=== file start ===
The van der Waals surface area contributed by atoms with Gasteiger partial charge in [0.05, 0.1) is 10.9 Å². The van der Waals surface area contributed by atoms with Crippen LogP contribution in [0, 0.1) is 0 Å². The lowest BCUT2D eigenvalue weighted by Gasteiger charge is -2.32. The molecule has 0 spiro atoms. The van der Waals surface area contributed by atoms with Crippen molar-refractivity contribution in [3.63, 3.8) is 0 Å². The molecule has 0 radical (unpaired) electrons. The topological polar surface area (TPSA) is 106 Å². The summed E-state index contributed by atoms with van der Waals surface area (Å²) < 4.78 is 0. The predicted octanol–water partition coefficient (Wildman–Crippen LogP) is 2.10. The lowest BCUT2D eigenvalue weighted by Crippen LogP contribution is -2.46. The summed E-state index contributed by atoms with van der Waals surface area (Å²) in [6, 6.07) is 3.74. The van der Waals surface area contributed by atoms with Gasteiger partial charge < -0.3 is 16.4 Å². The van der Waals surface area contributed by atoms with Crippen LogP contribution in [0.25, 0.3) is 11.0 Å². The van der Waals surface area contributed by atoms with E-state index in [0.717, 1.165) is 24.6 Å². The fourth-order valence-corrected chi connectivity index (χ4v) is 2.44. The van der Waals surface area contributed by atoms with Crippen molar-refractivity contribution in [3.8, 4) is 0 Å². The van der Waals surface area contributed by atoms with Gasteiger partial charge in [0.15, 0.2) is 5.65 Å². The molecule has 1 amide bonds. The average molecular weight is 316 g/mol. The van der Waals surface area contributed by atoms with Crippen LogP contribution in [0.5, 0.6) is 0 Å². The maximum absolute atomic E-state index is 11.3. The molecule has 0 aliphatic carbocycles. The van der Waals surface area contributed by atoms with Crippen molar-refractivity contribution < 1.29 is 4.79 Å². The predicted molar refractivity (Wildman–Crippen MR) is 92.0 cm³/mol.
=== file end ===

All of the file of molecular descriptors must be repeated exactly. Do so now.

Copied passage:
The van der Waals surface area contributed by atoms with Gasteiger partial charge in [0.05, 0.1) is 10.9 Å². The van der Waals surface area contributed by atoms with Crippen LogP contribution in [0, 0.1) is 0 Å². The lowest BCUT2D eigenvalue weighted by Gasteiger charge is -2.32. The molecule has 0 spiro atoms. The van der Waals surface area contributed by atoms with Crippen molar-refractivity contribution in [3.63, 3.8) is 0 Å². The molecule has 0 radical (unpaired) electrons. The topological polar surface area (TPSA) is 106 Å². The summed E-state index contributed by atoms with van der Waals surface area (Å²) < 4.78 is 0. The predicted octanol–water partition coefficient (Wildman–Crippen LogP) is 2.10. The lowest BCUT2D eigenvalue weighted by Crippen LogP contribution is -2.46. The summed E-state index contributed by atoms with van der Waals surface area (Å²) in [6, 6.07) is 3.74. The van der Waals surface area contributed by atoms with Gasteiger partial charge < -0.3 is 16.4 Å². The van der Waals surface area contributed by atoms with Crippen LogP contribution in [0.25, 0.3) is 11.0 Å². The van der Waals surface area contributed by atoms with E-state index in [0.717, 1.165) is 24.6 Å². The fourth-order valence-corrected chi connectivity index (χ4v) is 2.44. The van der Waals surface area contributed by atoms with Crippen molar-refractivity contribution in [3.8, 4) is 0 Å². The van der Waals surface area contributed by atoms with Gasteiger partial charge in [0.15, 0.2) is 5.65 Å². The molecule has 1 amide bonds. The average molecular weight is 316 g/mol. The van der Waals surface area contributed by atoms with Crippen LogP contribution in [0.5, 0.6) is 0 Å². The maximum absolute atomic E-state index is 11.3. The molecule has 0 aliphatic carbocycles. The van der Waals surface area contributed by atoms with Crippen molar-refractivity contribution < 1.29 is 4.79 Å². The predicted molar refractivity (Wildman–Crippen MR) is 92.0 cm³/mol.